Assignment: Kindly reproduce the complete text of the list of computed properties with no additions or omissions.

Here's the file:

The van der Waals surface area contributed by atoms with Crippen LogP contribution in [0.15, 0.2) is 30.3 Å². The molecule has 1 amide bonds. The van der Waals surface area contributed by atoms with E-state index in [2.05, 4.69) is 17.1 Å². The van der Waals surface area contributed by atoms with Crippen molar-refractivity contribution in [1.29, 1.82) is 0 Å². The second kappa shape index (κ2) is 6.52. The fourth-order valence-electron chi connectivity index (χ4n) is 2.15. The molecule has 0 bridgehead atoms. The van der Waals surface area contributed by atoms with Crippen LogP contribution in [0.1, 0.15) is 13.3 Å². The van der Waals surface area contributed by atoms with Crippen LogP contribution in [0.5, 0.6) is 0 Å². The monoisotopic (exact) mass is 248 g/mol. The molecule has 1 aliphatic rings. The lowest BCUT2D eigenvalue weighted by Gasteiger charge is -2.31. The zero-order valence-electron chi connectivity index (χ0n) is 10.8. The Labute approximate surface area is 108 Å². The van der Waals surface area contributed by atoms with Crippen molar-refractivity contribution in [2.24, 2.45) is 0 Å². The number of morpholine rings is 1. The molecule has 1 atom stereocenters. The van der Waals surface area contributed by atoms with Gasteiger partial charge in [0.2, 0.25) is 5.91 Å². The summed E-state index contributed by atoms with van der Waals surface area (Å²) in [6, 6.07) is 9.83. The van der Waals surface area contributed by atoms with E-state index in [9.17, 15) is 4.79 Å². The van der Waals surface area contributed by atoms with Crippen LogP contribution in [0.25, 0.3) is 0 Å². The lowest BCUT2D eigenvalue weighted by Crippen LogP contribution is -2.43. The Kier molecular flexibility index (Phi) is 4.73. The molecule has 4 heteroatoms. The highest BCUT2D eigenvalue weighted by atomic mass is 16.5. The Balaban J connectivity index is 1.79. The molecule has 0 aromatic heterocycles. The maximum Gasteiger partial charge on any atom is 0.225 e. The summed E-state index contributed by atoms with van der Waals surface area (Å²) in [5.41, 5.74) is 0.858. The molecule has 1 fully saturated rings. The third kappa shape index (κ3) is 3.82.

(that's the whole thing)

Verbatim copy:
The van der Waals surface area contributed by atoms with Crippen LogP contribution in [0.15, 0.2) is 30.3 Å². The molecule has 1 amide bonds. The van der Waals surface area contributed by atoms with E-state index in [2.05, 4.69) is 17.1 Å². The van der Waals surface area contributed by atoms with Crippen molar-refractivity contribution in [1.29, 1.82) is 0 Å². The second kappa shape index (κ2) is 6.52. The fourth-order valence-electron chi connectivity index (χ4n) is 2.15. The molecule has 0 bridgehead atoms. The van der Waals surface area contributed by atoms with Crippen LogP contribution in [0.1, 0.15) is 13.3 Å². The van der Waals surface area contributed by atoms with Crippen LogP contribution in [0.5, 0.6) is 0 Å². The monoisotopic (exact) mass is 248 g/mol. The molecule has 1 aliphatic rings. The lowest BCUT2D eigenvalue weighted by Gasteiger charge is -2.31. The zero-order valence-electron chi connectivity index (χ0n) is 10.8. The Labute approximate surface area is 108 Å². The van der Waals surface area contributed by atoms with Crippen molar-refractivity contribution in [2.24, 2.45) is 0 Å². The number of morpholine rings is 1. The molecule has 1 atom stereocenters. The van der Waals surface area contributed by atoms with Gasteiger partial charge in [0.2, 0.25) is 5.91 Å². The summed E-state index contributed by atoms with van der Waals surface area (Å²) in [6, 6.07) is 9.83. The van der Waals surface area contributed by atoms with E-state index in [9.17, 15) is 4.79 Å². The van der Waals surface area contributed by atoms with Crippen LogP contribution in [0.25, 0.3) is 0 Å². The lowest BCUT2D eigenvalue weighted by Crippen LogP contribution is -2.43. The Kier molecular flexibility index (Phi) is 4.73. The molecule has 4 heteroatoms. The highest BCUT2D eigenvalue weighted by atomic mass is 16.5. The Balaban J connectivity index is 1.79. The molecule has 0 aromatic heterocycles. The maximum Gasteiger partial charge on any atom is 0.225 e. The summed E-state index contributed by atoms with van der Waals surface area (Å²) in [5.41, 5.74) is 0.858. The molecule has 1 fully saturated rings. The third kappa shape index (κ3) is 3.82.